S‑1‑containing chemotherapy for patients with non‑small‑cell lung cancer: A population‑based observational study by the Ibaraki thoracic integrative (POSITIVE) research group

  • Authors:
    • Masaharu Inagaki
    • Yoko Shinohara
    • Takayuki Kaburagi
    • Takeo Endo
    • Shinsuke Homma
    • Nobuyuki Hizawa
    • Koji Kishi
    • Hiroyuki Nakamura
    • Kenji Hayashihara
    • Takefumi Saito
    • Koichi Kurishima
    • Hiroichi Ishikawa
    • Hideo Ichimura
    • Takeshi Nawa
    • Norihiro Kikuchi
    • Kunihiko Miyazaki
    • Takahide Kodama
    • Hiroaki Satoh
    • Kinya Furukawa
  • View Affiliations

  • Published online on: March 21, 2016     https://doi.org/10.3892/mco.2016.826
  • Pages: 1025-1030
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Abstract

To evaluate the efficacy and safety of S‑1 monotherapy, S‑1‑containing combined chemotherapy and S‑1 containing chemoradiotherapy for non‑small cell lung cancer (NSCLC), a population‑based observational study was performed. The efficacy and safety of the chemotherapies were evaluated at 13 institutes in a prefecture of Japan between April 2011 and March 2015. Datasets were obtained from 282 patients with NSCLC. For either wild‑type or mutated epidermal growth factor receptor (EGFR), these three therapy groups generated almost identical response results and toxicity profiles as those in previously reported clinical trials, although the present study appeared to have slightly lower survival rates compared with those in the previous clinical trials. This may be due to the inclusion of patients in poor condition, and S‑1 therapy being administered in the second, or later, line of therapy. In conclusion, the present study has confirmed that S‑1‑containing chemotherapy is effective against wild‑ and mutated‑type EGFR NSCLC, and it is also tolerable in clinical practice.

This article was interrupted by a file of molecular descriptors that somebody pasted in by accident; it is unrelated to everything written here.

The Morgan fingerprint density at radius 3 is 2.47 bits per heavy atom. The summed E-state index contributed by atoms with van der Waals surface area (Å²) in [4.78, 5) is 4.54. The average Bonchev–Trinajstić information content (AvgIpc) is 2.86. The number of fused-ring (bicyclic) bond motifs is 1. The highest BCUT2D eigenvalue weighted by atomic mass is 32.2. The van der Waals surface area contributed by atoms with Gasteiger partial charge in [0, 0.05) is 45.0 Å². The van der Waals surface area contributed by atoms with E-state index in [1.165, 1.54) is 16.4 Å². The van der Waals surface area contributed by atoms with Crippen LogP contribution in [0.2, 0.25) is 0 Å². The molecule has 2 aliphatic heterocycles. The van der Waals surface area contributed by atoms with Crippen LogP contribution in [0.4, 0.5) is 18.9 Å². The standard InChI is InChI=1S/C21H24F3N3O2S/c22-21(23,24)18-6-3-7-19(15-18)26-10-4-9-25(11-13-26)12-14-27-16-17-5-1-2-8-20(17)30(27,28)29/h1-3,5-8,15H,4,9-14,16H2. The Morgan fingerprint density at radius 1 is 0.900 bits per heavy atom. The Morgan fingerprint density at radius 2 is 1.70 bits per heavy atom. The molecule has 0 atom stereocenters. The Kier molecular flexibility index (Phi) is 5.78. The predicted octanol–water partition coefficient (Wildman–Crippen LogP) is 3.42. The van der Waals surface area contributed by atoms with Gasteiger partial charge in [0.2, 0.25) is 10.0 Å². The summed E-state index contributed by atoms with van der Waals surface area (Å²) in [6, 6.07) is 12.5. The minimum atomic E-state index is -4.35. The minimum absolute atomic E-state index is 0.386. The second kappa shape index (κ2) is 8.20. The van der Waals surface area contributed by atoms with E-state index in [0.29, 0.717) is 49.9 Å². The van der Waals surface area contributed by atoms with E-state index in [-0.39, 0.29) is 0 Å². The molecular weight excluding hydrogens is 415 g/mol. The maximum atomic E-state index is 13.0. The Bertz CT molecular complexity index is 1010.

Introduction

In current clinical practice, epidermal growth factor receptor-tyrosine kinase inhibitor (EGFR-TKI) is the treatment of choice for patients with advanced non-small cell lung cancer (NSCLC) who possess the EGFR mutation. On the other hand, platinum-based doublet regimens with third-generation agents continues to be the standard of care for those with the EGFR wild-type tumor, or who are of unknown EGFR status. S-1, one of the third-generation agents, is an oral fluoropyrimidine consisting of tegafur (a prodrug of fluorouracil), 5-chloro-2,4-dihydropyrimidine (CDHP) and potassium oxonate. CDHP is an inhibitor of dihydropyrimidine dehydrogenase, which is the rate-limiting enzyme for the degradation of fluorouracil (1). S-1 was shown to produce an active response as a single agent for metastatic NSCLC with minimal toxicity (2,3). S-1 has been launched for use as a first-line chemotherapy (4) and a second or third-line chemotherapy (5) in advanced stages of the disease, and chemoradiotherapy for stage III (6).

In spite of these advances in clinical practice, no population-based study on S-1-containing chemotherapy for patients with NSCLC, including elderly patients, has yet been conducted. A major goal of clinical trials is to identify treatment modalities that are able to improve the survival rate and be extrapolated into general clinical practice. Cancer survival statistics are predominantly derived from institutional series or clinical trials, and notably, for such studies, populations of patients are selected. Trials tend to be restrictive with respect to the eligibility criteria, and this, in combination with possible referral and investigator screening biases, results in the inclusion of a more favorable prognostic group of patients than would be expected in the general population of patients with NSCLC. These selected populations may create a potentially artificial set of treatment standards and outcome expectations. On the other hand, population-based studies exclude selection and referral biases. Several studies have examined this issue in certain cancer types (714). In the present study, a population-based observational study was performed to evaluate the efficacy and safety of S-1-containing chemotherapy for patients with NSCLC in a prefecture in Japan.

Patients and methods